Sunday, June 04, 2006

An ode to Lope de Vega

LA SALLE BEGAN classes last week. Most schools start classes tomorrow. This week is Ateneo’s registration week. And while we ask around for which teachers to avoid and complain about our random numbers, and as presidents and education officials go on grandstanding sprees to project an image of concern, the Inquirer today (Sunday, June 4) gives us a story about a tiny school in Northern Samar that we can all learn from. Their heroics is beyond People Power proportions.

Lope de Vega National High School is a public school in the mountains of a rural provincial area. But instead of wallowing in what such credentials normally entail, this high school and its students have flourished. It was nationally rated as the best public high school in the 03-04 school year based on the National Achievement Test, beating out all the bigger public schools in Metro Manila. The average test score from Lope de Vega was 86.7%; the national average was below 50% (44.6%). In the 04-05 school year, they dropped to seventh among all public high schools. ("Off" year, perhaps?)

The student-teacher ratio is 63 to 1. The student body consists mainly of children of farmers who don’t own the land they work on. Many of these students walk two hours to school everyday. When it’s raining, well they can pretty much forget about school.

And yet with all these things working against them, these students excel. Why? Because they want to. They believe in education, however low in standard. They want to learn. And instead of being victimized by the prolonged crisis in Philippine education, and while “leaders” argue over the definition of “classroom shortage,” the students of Lope de Vega make the best of what they have. They find their own ways to excel.

Because desire and determination exists, parents and teachers have rallied behind these students. Teachers supplement lessons by offering Saturday classes for free (and they are heroes for doing so). Parents and school administrators hold regular “town hall” style meetings to discuss the needs of the school. And instead of waiting for government funding (however little), they put together whatever meager resources they have to shoulder their needs immediately.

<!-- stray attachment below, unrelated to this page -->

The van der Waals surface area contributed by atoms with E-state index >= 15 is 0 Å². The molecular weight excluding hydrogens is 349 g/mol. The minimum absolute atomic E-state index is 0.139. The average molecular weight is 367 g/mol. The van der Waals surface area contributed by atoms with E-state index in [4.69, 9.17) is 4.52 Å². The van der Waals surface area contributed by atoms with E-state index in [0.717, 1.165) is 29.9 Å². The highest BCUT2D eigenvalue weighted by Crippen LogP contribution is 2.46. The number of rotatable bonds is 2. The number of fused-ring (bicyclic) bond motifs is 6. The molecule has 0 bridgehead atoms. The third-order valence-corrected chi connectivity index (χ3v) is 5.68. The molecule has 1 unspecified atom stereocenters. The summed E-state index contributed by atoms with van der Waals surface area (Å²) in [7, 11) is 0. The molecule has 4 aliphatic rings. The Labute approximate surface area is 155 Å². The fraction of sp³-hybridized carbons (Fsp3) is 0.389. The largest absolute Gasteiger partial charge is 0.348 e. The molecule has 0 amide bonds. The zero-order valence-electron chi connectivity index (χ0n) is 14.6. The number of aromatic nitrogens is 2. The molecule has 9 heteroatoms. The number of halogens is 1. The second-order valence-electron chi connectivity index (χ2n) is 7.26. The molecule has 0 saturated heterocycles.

The local government (to their credit) has recognized the efforts of these students and how their teachers and families have rallied behind them, so they have contributed more financial resources into the school. Smart Telecommunications has also recognized these kids and have offered free internet use, educational resources, and teacher training. (This Globe user commends them.)

The system doesn’t work. Too many factors (most of which are unnecessary) prevent educational rights to trickle down to small schools in small provinces. So this community has turned their backs to the system. If neglect is what the government gives them, they choose not to rely on government.

The Lope de Vega community is a true example of the bayanihan spirit. It’s a cooperative spirit based on the personal will of individuals and the desire for better quality of life for all. Instead of being victimized by broken promises, they’ve taken power into their own hands.

In their own way, they’ve created a Utopia. Because of the strong positive values of young individuals, the community, the local government, and the private sector have responded. That’s a blueprint for all Filipinos to follow.

The best thing about it is that these kids from Lope de Vega will grow up to be responsible, talented, and disciplined citizens. They will become leaders in their own right, because they didn’t let the leaders of today dictate their demise. They will see where today’s leaders have failed them and they will be the kind of leaders that they deserved when they were growing up.

In Lope de Vega we see the new revolution. This is the new way for citizens to respond to their difficult circumstances—a more responsibly proactive way. From the revolution of the self comes the evolution of cultural values. The result is true change of leadership based on a change in our cultural thinking, while still maintaining the traditional bayanihan spirit.

True People Power can affect a village, and then a town, a province, and eventually the entire country. But it starts within. We should thank a small school in Northern Samar for showing us how it’s done.


Post a Comment

<< Home